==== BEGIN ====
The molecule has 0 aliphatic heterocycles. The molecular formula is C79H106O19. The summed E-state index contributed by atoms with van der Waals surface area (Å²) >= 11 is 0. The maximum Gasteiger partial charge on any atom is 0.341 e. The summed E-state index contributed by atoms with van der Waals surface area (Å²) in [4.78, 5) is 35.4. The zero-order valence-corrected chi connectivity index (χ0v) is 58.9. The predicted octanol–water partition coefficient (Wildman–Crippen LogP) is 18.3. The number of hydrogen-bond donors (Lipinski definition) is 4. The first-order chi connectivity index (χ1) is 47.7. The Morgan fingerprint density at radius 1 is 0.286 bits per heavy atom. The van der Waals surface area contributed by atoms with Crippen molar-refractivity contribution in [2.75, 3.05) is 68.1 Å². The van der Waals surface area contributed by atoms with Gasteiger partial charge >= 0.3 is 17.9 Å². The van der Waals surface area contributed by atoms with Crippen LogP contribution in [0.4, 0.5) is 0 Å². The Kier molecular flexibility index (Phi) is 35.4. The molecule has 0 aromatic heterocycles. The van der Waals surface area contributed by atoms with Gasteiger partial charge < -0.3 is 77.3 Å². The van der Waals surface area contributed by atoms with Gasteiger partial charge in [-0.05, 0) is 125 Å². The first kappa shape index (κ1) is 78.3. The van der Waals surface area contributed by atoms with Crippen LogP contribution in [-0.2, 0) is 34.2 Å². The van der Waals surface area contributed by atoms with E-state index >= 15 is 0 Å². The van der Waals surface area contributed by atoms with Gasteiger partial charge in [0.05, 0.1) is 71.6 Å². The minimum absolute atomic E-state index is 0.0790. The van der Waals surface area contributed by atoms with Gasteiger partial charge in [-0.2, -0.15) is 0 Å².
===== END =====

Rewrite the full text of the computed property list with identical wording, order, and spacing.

The molecule has 0 aliphatic heterocycles. The molecular formula is C79H106O19. The summed E-state index contributed by atoms with van der Waals surface area (Å²) >= 11 is 0. The maximum Gasteiger partial charge on any atom is 0.341 e. The summed E-state index contributed by atoms with van der Waals surface area (Å²) in [4.78, 5) is 35.4. The zero-order valence-corrected chi connectivity index (χ0v) is 58.9. The predicted octanol–water partition coefficient (Wildman–Crippen LogP) is 18.3. The number of hydrogen-bond donors (Lipinski definition) is 4. The first-order chi connectivity index (χ1) is 47.7. The Morgan fingerprint density at radius 1 is 0.286 bits per heavy atom. The van der Waals surface area contributed by atoms with Crippen molar-refractivity contribution in [2.75, 3.05) is 68.1 Å². The van der Waals surface area contributed by atoms with Gasteiger partial charge >= 0.3 is 17.9 Å². The van der Waals surface area contributed by atoms with Crippen LogP contribution in [0.4, 0.5) is 0 Å². The Kier molecular flexibility index (Phi) is 35.4. The molecule has 0 aromatic heterocycles. The van der Waals surface area contributed by atoms with Gasteiger partial charge < -0.3 is 77.3 Å². The van der Waals surface area contributed by atoms with Gasteiger partial charge in [-0.05, 0) is 125 Å². The first kappa shape index (κ1) is 78.3. The van der Waals surface area contributed by atoms with Crippen LogP contribution in [-0.2, 0) is 34.2 Å². The van der Waals surface area contributed by atoms with E-state index >= 15 is 0 Å². The van der Waals surface area contributed by atoms with Gasteiger partial charge in [0.05, 0.1) is 71.6 Å². The minimum absolute atomic E-state index is 0.0790. The van der Waals surface area contributed by atoms with Gasteiger partial charge in [-0.2, -0.15) is 0 Å².